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Today, contest sponsor, bestselling author, and friend of the blog Allison Maruska uses her guest blog spot to discuss a writerly topic.
Before I start, I want to thank Dan for hosting the Word Weaver writing contest and for having me on as a sponsor. My donated prize is an audiobook copy of Project Renovatio, my YA sci-fi/mystery. In brainstorming topics for a guest blog post, Dan and I had a conversation that went something like this:
Dan: How about something about the trilogy? Maybe about their genre?
Me: They aren’t exactly the same, though. Renovatio is mystery. Liberatio and Ancora are suspense.
Him: What’s the difference?
And behold, we have a blog topic!
Dan, interrupting the guest post: Oh, that is such bullshit. I wasn’t confused or anything.
Allison, also interrupting: LOL. It was something we talked about. I didn’t say recently…
(Allison, back in the guest blog post): As genres go, mystery and suspense are my happy places, both as a reader and a writer. I may stray into other genres, but pretty much every piece of literature I interact with is either mysterious or suspenseful in some way.
And yes, they are different, but it’s helpful to think of them as cousins. In fact, they are so closely related that one of my books, The Fourth Descendant, took a sharp turn from mystery to suspense halfway through and I got away with it (hehe). To see how they’re related, consider the following chart I found on Writer’s Digest:
Yes, horror is there too. He’s a second cousin.
Put most simply, the difference between mystery and suspense is this: In a mystery, we have to figure out what happened in the past. In suspense, we have to keep the thing from happening.
It’s all about the timing of an event.
It doesn’t necessarily have to be a violent event, either. In The Fourth Descendant, the mystery was finding out what the ancestors locked away in the safe. It became suspense when that was solved and now the characters have to keep the discovery out of the wrong hands.
Consider the following excerpts, the first from Project Renovatio (mystery) and the second from Project Liberatio (suspense).
Levin retrieved his wallet from his pocket, pulled papers from it, and unfolded them. “I got a weird letter in the mail today. From a guy my age who lives in San Diego. He also sent this.”
He held the papers and slid a small photograph across the table.
She picked it up. “He sent you a picture of you?”
She analyzed the picture for a few seconds before spotting what he meant–the subject’s nose was too thin. The man’s other features–black, wavy hair, dark eyes, olive skin, and medium build–appeared identical to her brother’s. “Who is this?”
“His name is Scott. His dad’s a reputable scientist who only has a couple more weeks to live. Scott said he went through some paperwork, and he stumbled onto evidence that his dad has a secret, well, ‘other’ family.”
Rana still held the picture but glared at her brother. “What did he find?” And what does this have to do with us?
“Old bills, a couple letters, and this.” He handed her a paper displaying a color copy of a photograph. “Those kids are me and you. The man is Scott’s dad. I was five, and you were one.” He leaned towards her. “I think this guy is our dad.”
Scowling, Rana studied the man in the picture, who sported dark hair like hers and Levin’s. She shook her head. “Our dad died before I was born.”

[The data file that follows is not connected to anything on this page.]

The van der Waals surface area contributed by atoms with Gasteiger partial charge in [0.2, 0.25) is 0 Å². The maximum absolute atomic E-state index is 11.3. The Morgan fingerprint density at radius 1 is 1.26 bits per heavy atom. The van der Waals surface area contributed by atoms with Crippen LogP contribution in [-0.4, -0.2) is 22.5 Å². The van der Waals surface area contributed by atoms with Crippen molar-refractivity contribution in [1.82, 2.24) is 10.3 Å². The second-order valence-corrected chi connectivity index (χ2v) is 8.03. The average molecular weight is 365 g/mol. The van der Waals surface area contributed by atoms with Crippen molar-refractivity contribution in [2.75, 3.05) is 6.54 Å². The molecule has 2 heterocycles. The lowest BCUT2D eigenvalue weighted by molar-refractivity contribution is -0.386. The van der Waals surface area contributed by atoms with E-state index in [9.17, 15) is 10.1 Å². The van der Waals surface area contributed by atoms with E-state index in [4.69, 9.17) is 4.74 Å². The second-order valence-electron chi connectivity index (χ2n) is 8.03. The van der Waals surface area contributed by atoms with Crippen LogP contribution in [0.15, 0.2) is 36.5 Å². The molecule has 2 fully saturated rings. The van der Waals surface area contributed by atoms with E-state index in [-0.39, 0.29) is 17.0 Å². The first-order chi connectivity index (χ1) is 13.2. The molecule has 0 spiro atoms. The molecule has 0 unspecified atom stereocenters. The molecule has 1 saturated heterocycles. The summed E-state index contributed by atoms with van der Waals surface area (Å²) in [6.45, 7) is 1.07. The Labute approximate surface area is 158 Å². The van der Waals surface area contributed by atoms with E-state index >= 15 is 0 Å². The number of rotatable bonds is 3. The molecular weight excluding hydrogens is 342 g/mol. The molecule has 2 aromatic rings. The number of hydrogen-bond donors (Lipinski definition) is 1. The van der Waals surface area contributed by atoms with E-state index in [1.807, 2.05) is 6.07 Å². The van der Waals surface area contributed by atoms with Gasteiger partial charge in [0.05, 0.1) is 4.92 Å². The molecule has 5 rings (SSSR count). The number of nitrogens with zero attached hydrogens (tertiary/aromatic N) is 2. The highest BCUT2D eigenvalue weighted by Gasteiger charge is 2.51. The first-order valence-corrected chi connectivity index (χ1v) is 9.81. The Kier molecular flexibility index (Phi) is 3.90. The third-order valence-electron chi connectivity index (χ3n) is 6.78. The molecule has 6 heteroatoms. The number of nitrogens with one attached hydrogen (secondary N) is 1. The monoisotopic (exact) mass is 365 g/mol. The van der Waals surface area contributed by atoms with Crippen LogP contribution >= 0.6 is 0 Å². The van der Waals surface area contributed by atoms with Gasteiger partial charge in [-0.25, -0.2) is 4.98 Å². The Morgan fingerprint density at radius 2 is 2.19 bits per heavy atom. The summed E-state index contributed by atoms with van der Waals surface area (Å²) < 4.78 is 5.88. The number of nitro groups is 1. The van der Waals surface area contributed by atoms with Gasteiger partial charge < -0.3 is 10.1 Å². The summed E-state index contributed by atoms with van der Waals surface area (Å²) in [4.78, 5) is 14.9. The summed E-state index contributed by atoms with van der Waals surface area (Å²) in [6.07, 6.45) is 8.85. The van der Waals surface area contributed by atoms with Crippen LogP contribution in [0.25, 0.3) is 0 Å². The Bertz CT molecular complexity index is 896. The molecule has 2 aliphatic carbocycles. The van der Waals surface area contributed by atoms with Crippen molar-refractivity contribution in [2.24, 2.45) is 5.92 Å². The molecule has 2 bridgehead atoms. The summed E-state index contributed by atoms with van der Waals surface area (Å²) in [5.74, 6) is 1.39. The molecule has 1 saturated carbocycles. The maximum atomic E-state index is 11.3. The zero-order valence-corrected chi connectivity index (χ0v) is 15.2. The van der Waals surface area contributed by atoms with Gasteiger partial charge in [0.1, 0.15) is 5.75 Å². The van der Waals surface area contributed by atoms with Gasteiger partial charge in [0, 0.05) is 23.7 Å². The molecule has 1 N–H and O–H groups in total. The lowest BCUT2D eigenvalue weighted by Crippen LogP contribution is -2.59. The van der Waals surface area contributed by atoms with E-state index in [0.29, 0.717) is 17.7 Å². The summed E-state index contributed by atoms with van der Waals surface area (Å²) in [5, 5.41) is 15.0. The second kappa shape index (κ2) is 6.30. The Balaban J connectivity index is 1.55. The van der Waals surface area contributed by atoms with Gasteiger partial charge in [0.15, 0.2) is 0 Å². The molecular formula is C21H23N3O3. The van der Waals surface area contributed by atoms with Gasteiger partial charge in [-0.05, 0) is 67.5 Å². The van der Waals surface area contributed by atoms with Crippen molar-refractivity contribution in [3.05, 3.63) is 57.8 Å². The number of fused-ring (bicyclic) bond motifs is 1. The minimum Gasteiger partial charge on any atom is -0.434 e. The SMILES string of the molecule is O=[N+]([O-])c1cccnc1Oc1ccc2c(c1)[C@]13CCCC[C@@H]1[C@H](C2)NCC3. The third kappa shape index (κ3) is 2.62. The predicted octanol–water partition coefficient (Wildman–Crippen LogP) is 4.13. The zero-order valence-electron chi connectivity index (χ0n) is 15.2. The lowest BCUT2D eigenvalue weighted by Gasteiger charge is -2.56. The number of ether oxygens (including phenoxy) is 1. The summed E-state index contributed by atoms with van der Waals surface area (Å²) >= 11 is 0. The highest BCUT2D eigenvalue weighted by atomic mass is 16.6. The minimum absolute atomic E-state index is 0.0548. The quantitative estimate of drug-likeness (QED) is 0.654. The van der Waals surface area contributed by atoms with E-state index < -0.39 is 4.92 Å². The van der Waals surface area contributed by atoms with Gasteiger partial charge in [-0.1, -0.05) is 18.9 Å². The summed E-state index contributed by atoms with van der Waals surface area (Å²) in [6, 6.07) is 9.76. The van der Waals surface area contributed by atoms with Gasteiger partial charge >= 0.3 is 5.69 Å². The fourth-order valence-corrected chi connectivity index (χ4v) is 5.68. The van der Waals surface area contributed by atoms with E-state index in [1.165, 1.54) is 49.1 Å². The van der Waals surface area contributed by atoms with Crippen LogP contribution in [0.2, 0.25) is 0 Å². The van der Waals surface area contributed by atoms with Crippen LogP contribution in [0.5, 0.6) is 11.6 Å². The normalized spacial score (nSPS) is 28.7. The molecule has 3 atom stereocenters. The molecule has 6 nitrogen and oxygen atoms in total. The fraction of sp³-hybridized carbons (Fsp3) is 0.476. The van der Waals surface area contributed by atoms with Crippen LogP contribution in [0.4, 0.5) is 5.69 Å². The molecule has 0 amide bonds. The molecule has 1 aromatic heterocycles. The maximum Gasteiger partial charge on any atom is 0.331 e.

“According to Mom”
“Why would she lie about that?”
“Maybe there was something about him she wanted to keep hidden–like a secret family. I tried to find information about him on the internet and came up empty.”
Rana huffed. “I can’t believe Mom would hide something this huge from us, especially for so long.”
“She does go on a lot of business trips.”
This is in chapter one, setting up the characters to solve the mystery of what’s up with their dad. It turns into a bigger mystery as they go along.
Now, compare this piece of chapter 2 in Liberatio:
Turning his attention away from Levin, Dr. Craig scanned the group. “If Uriah’s people continue to recruit the Project families that are still out there,” he pointed towards the door, “they could do some very real damage to our original vision and expose you to the general public. If that happens, you will be outcasts. As those who were never meant to be. Our goal is to keep that from happening.” He clasped his hands in front of him again. “The reality is if Uriah’s efforts go unchecked, you will not be able to go home without facing danger, either from his group or from the outsiders. Doing nothing is not our best option.”
Outbursts sprang up from around the room.
“What are we gonna do?”
“You brought us here and now we’ll never leave!”
“How could you let this happen?”
Dr. Craig pulled up a chair and stood on it. “Listen!” He held out his hands, possibly for balance but maybe as a calming gesture.
The crowd quieted, though about half were now standing and glaring at the man who had brought them here.
“Don’t forget who you are.” Keeping his arms up, he surveyed the room. “You must not forget. Our plan depends on it. Your gifts will get you home.”
In unison, a few asked, “How?”
In Renovatio, there is something to solve.
In Liberatio, there is something to stop.
One (or sometimes both) of these are in pretty much every other genre.
Romance: Who is the secret admirer (mystery)? Or can the boy woo the girl before the other guy does (suspense)?
Sci-fi: How did that old ship end up floating in space (mystery)? Or how will the crew keep the alien race from blowing up Earth (suspense)?
Fantasy: Where did this hoard of gold come from (mystery)? Or what if the dragons keep attacking the village (suspense)?
See how this works?
Done correctly, mystery and suspense are what keep us up past our bedtimes. That’s why I love them both.
Do YOU have favorite mystery and/or suspense stories?